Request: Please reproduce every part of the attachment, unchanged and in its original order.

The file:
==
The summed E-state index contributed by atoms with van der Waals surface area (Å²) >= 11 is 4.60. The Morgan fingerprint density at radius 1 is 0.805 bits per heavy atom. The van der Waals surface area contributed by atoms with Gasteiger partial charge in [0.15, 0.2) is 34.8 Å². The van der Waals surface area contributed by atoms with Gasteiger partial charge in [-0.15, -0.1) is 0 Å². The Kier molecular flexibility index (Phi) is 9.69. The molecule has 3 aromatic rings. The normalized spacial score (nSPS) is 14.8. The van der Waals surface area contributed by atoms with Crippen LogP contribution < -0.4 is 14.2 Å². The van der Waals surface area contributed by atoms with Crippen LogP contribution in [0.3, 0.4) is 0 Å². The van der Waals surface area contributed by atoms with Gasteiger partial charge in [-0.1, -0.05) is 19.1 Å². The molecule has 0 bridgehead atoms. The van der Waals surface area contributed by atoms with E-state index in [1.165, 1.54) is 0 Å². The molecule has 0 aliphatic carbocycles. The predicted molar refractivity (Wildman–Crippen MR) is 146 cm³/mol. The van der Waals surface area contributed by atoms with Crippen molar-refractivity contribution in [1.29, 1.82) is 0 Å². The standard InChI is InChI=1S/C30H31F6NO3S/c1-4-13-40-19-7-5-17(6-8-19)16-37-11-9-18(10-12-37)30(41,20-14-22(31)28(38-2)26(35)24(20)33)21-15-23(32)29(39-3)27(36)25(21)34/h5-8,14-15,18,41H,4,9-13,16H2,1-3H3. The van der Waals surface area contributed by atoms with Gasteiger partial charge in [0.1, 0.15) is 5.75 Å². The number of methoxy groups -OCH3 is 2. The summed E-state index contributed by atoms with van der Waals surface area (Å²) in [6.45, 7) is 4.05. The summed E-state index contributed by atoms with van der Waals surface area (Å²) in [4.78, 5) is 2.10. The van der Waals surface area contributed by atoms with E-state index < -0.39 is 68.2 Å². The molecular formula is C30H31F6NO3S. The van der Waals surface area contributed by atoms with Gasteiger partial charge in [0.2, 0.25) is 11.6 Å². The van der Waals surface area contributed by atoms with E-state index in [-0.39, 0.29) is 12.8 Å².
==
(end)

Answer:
The summed E-state index contributed by atoms with van der Waals surface area (Å²) >= 11 is 4.60. The Morgan fingerprint density at radius 1 is 0.805 bits per heavy atom. The van der Waals surface area contributed by atoms with Gasteiger partial charge in [0.15, 0.2) is 34.8 Å². The van der Waals surface area contributed by atoms with Gasteiger partial charge in [-0.15, -0.1) is 0 Å². The Kier molecular flexibility index (Phi) is 9.69. The molecule has 3 aromatic rings. The normalized spacial score (nSPS) is 14.8. The van der Waals surface area contributed by atoms with Crippen LogP contribution < -0.4 is 14.2 Å². The van der Waals surface area contributed by atoms with Crippen LogP contribution in [0.3, 0.4) is 0 Å². The van der Waals surface area contributed by atoms with Gasteiger partial charge in [-0.1, -0.05) is 19.1 Å². The molecule has 0 bridgehead atoms. The van der Waals surface area contributed by atoms with E-state index in [1.165, 1.54) is 0 Å². The molecule has 0 aliphatic carbocycles. The predicted molar refractivity (Wildman–Crippen MR) is 146 cm³/mol. The van der Waals surface area contributed by atoms with Crippen molar-refractivity contribution in [1.29, 1.82) is 0 Å². The standard InChI is InChI=1S/C30H31F6NO3S/c1-4-13-40-19-7-5-17(6-8-19)16-37-11-9-18(10-12-37)30(41,20-14-22(31)28(38-2)26(35)24(20)33)21-15-23(32)29(39-3)27(36)25(21)34/h5-8,14-15,18,41H,4,9-13,16H2,1-3H3. The van der Waals surface area contributed by atoms with Gasteiger partial charge in [0.1, 0.15) is 5.75 Å². The number of methoxy groups -OCH3 is 2. The summed E-state index contributed by atoms with van der Waals surface area (Å²) in [6.45, 7) is 4.05. The summed E-state index contributed by atoms with van der Waals surface area (Å²) in [4.78, 5) is 2.10. The van der Waals surface area contributed by atoms with E-state index < -0.39 is 68.2 Å². The molecular formula is C30H31F6NO3S. The van der Waals surface area contributed by atoms with Gasteiger partial charge in [0.2, 0.25) is 11.6 Å². The van der Waals surface area contributed by atoms with E-state index in [-0.39, 0.29) is 12.8 Å².